Infinite Products, The Infinite Product of Infinite Series

The Infinite Product of Infinite Series

Let M be a matrix of nonnegative real numbers. Each row of M represents a (possibly different) convergent series. Let ti be the sum of the ith series, defined by the ith row of M. Can we interchange product and summation, as we did in the previous theorem? Is there a sum of products that is equal to the product of these sums? There is, if each series includes the number 1. Thus each ti ≥ 1.

Let the product over t be q. Thus the partial products of t approach q from below, increasing monotonically.

Let wn be the sum of products, where each product selects one term from each of the first n rows of M. Thus w1 is the sum of the first row, or t1. Next, w2 is the sum of M1,iM2,j for i and j > 0. By the previous theorem, this is the same as t1×t2. Since the second row of M includes 1, a copy of w1 is present in w2. In general, wn is equal to the product t1×t2×…×tn, and includes wn-1.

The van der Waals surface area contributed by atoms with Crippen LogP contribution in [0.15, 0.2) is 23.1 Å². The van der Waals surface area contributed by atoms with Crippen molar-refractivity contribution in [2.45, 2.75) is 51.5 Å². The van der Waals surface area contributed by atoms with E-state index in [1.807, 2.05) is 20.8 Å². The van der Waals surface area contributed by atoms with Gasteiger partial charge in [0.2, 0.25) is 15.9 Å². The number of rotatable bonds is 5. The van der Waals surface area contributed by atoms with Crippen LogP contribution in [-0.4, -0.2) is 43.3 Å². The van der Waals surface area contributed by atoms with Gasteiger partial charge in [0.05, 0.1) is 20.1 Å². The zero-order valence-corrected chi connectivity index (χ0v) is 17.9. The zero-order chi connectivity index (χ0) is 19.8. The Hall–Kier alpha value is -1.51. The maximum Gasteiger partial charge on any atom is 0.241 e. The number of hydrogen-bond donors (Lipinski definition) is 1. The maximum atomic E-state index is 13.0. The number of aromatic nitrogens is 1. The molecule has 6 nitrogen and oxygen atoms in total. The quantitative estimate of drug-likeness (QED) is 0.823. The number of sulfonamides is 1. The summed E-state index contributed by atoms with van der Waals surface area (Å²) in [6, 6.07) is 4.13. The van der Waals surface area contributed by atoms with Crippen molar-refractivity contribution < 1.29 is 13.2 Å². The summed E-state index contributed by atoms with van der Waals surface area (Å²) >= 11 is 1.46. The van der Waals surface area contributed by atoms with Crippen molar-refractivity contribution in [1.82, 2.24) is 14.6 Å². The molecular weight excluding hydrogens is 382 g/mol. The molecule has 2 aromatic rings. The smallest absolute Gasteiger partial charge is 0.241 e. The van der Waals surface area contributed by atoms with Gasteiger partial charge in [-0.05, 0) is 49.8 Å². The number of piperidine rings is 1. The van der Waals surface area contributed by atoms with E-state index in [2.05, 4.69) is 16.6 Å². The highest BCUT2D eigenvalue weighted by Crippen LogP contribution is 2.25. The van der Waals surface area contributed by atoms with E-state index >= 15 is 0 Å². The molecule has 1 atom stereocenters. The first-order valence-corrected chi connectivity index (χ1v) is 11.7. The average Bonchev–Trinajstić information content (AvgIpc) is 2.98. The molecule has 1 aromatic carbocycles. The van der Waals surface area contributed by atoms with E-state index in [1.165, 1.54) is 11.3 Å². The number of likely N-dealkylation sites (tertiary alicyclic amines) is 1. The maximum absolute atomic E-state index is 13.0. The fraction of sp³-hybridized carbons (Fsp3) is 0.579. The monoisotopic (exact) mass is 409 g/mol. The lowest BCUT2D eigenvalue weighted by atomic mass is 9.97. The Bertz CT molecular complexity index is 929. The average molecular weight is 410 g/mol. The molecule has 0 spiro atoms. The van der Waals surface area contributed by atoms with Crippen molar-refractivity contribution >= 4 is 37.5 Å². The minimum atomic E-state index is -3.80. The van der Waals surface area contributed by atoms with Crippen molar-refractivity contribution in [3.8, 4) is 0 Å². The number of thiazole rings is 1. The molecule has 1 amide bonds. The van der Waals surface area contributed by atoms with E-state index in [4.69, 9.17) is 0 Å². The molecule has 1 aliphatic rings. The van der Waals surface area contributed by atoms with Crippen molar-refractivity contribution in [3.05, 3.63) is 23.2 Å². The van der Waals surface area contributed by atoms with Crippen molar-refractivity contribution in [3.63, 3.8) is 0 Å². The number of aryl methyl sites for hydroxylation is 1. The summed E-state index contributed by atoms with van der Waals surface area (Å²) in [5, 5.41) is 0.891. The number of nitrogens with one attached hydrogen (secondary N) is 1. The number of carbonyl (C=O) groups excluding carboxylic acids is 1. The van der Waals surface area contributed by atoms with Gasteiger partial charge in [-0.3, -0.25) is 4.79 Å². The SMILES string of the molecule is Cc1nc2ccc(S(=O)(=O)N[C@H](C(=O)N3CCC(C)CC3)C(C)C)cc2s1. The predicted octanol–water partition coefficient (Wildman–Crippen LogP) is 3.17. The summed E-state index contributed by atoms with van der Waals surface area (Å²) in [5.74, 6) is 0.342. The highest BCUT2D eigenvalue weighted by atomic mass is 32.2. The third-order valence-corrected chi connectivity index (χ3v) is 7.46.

Now let n approach infinity. Clearly wn approaches q. It also approaches a set f, which contains all finite products of terms of M, where each finite product multiplies one term from each of the first n rows, for some integer n. Since f contains positive terms, and approaches q, it is absolutely convergent. The sum of finite products, in any order, gives the product of the sums.

Is this theorem ever used? More often than you might think. Here is a beautiful application.